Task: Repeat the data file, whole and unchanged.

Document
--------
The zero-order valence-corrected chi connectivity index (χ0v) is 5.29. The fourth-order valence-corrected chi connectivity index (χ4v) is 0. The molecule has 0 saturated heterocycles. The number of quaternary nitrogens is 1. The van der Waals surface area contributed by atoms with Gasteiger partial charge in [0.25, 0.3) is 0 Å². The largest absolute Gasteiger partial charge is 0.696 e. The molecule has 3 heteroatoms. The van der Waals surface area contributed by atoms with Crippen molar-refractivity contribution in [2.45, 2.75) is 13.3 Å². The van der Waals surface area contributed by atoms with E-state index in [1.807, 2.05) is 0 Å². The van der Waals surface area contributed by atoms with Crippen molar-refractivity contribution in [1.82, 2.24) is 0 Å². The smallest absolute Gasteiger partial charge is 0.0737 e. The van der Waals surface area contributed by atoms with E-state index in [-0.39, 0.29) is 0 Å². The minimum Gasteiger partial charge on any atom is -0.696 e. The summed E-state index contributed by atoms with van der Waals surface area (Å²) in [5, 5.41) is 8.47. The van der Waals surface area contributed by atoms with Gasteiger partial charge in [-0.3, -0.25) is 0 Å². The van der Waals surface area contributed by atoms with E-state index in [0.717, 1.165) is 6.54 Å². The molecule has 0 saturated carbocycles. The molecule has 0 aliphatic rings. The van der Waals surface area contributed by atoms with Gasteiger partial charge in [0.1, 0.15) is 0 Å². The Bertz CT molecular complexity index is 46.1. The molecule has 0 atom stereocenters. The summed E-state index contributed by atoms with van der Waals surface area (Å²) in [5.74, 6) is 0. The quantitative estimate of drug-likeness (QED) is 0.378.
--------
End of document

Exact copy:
The zero-order valence-corrected chi connectivity index (χ0v) is 5.29. The fourth-order valence-corrected chi connectivity index (χ4v) is 0. The molecule has 0 saturated heterocycles. The number of quaternary nitrogens is 1. The van der Waals surface area contributed by atoms with Gasteiger partial charge in [0.25, 0.3) is 0 Å². The largest absolute Gasteiger partial charge is 0.696 e. The molecule has 3 heteroatoms. The van der Waals surface area contributed by atoms with Crippen molar-refractivity contribution in [2.45, 2.75) is 13.3 Å². The van der Waals surface area contributed by atoms with E-state index in [1.807, 2.05) is 0 Å². The van der Waals surface area contributed by atoms with Crippen molar-refractivity contribution in [1.82, 2.24) is 0 Å². The smallest absolute Gasteiger partial charge is 0.0737 e. The van der Waals surface area contributed by atoms with E-state index in [-0.39, 0.29) is 0 Å². The minimum Gasteiger partial charge on any atom is -0.696 e. The summed E-state index contributed by atoms with van der Waals surface area (Å²) in [5, 5.41) is 8.47. The van der Waals surface area contributed by atoms with Gasteiger partial charge in [-0.3, -0.25) is 0 Å². The van der Waals surface area contributed by atoms with E-state index in [0.717, 1.165) is 6.54 Å². The molecule has 0 saturated carbocycles. The molecule has 0 aliphatic rings. The van der Waals surface area contributed by atoms with Gasteiger partial charge in [0.1, 0.15) is 0 Å². The Bertz CT molecular complexity index is 46.1. The molecule has 0 atom stereocenters. The summed E-state index contributed by atoms with van der Waals surface area (Å²) in [5.74, 6) is 0. The quantitative estimate of drug-likeness (QED) is 0.378.